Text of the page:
Sunday, April 17, 2016

Saturday, Outdoors, Again

When winter approaches the waterfall gets shut down, it would be a bad thing for the pump which drives it to be left out during the cold and frost of a New England winter. Freezing would damage it, which would require replacing it. To the tune of some 600 American dollars. So come November, December at the very latest, the pump gets put away and the fish at Chez Sarge begin their long winter sleep.

This year the pond population was down by six. All five koi and one of the larger goldfish perished in the fall for unknown reasons. That truly sucked. Though they are but fish, we've had them for quite a few years. Sure, they can't cuddle, they don't play fetch, they only acknowledge we humans when it is time to eat. Still and all, we shall miss them. They were, in no small sense, family.

But winter is over. Spring has (as they say) sprung. So it was time to clean the pond. As the water doesn't circulate in the winter (that whole freezing pump thing) it gets a bit nasty come spring time. All green and algae choked it is.

So out comes the auxiliary pump (purchased some years ago after a particularly heavy series of rainfalls which caused the level of the ground water to rise, right into our basement). The old water gets pumped out to the gardens, the rocks and the liner get cleaned. New water gets pumped in via the garden hose.

Before all of the old water comes out we pump quite a bit into a holding tank. For the fish, don't you know, cannot hold their breath long enough to clean and refill their domicile. So the holding tank gets filled and we start catching fish. Not with a pole silly, with a net. After all, while the pond is fairly substantial, there really is no place for them to run (or swim if you will). Though they can hide pretty well in the murky green waters of winter, as the water level gets lower, the fish get exposed.

So catch and release into the holding tank. For those who were wondering, no, they don't seem to like this phase of spring cleaning very much. It is somewhat traumatic for them to be netted then deposited into a smaller tank. Fish are not rocket scientists but they are not completely oblivious to their surroundings. But it is what it is, they are tough little creatures and they do seem to enjoy the end result, a nice clear pond. Water conditions being CAVU, so to speak, after being socked in all winter long.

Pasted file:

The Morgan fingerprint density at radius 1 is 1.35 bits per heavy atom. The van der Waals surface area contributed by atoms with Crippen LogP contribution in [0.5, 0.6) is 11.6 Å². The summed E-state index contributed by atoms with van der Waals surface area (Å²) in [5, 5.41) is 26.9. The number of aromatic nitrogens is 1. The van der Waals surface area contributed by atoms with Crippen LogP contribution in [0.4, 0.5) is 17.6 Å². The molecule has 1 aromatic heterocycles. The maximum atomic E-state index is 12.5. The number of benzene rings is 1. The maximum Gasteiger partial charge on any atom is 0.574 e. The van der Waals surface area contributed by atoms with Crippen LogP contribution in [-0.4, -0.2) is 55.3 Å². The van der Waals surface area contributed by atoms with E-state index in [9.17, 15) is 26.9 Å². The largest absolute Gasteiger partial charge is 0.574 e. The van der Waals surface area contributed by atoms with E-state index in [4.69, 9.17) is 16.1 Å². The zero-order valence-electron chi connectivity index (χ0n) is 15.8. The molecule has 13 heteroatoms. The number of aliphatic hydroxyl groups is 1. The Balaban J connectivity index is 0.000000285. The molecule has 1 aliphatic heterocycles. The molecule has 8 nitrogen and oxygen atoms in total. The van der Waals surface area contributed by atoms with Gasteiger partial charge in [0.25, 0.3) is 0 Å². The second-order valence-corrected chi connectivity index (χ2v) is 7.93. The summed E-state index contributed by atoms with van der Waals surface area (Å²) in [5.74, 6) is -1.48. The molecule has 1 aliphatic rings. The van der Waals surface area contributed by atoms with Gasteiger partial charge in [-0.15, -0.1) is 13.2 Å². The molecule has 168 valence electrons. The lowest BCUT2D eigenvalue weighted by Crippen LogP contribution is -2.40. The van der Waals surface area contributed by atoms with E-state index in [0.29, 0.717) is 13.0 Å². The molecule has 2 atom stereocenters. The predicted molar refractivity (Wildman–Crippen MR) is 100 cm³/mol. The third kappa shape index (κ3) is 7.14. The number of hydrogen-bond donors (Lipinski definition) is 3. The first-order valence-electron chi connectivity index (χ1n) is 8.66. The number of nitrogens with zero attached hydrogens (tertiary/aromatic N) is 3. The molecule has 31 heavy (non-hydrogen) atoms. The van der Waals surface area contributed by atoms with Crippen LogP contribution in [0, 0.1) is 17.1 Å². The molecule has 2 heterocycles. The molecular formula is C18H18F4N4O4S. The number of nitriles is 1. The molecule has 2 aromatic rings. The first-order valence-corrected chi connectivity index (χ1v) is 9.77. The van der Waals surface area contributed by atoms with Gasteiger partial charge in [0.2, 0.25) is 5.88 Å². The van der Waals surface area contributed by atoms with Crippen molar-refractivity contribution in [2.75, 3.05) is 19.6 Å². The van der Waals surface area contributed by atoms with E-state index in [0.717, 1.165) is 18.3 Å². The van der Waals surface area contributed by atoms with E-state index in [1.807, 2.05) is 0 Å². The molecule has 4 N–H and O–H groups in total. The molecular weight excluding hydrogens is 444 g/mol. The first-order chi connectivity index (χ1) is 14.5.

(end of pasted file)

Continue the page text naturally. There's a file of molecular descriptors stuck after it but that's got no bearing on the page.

Yes, this is all rather time consuming, but Saturday was absolutely gorgeous, if a tad windy for my tastes. All in all, a fine day to be outside cleaning fish ponds. No, it's not something I'd want to do for a living. That water smells a bit nasty when one gets to the bottom of the pond.

Kind of an "essence of low tide" if you will. Those familiar with the coast will know what I mean. Those who are not will have to take my word for it. (And are encouraged to go take a vacation near the sea. You won't regret it. Unless you go during hurricane season. Then you might. DAMHIK.)

Anyhoo, it was a good day. (No beer though, I pushed my luck on Friday. I decided to "behave" on Saturday.)

Happy fish.

The sun sets on another "exciting" day at Chez Sarge.


  1. You may need a bigger pond. Lots of work,but worth it i'm sure.

    1. The Missus Herself has mentioned increasing the size of the pond.

      Lots of work there.

  2. Lots of folks doing fishy stuff this time of year.
    I have some friends who live at Eagle Lake.
    As the water level in the streams entering the lake drops, the fish (specifically, Eagle Lake Trout) become stranded and will not survive unless rescued and transported to the lake itself.
    That was their project yesterday.

  3. Cool! I was wondering if it was nearing The Time Of The Great Rhode Island Pond Refreshing And Fish Migration.

    Glad you had nice weather. Ours SUCKED! Springtime in Nebraska...

    1. Yes, this weekend was indeed Ye Olde TOTGRIPRAFM.

      The pageantry was spectacular. Next year I'm thinking of having a Feu de Joie. Provided of course the locals don't all panic and stampede into the bay.

  4. A labor of love (and keeps the Missus happy - always a good thing).

  5. What do you use for a holding tank?

    1. Some years back we had a smaller pond, no fish, just frogs (who moved in from I don't know where) which had a preformed plastic liner.

      When we made the new pond, we kept the old liner and use it as a holding tank during spring cleaning.

    2. Thanks, I was thinking of something like a small stock watering tank. But you improvised at 0 cost!

    3. We're all about reuse here at Chez Sarge!


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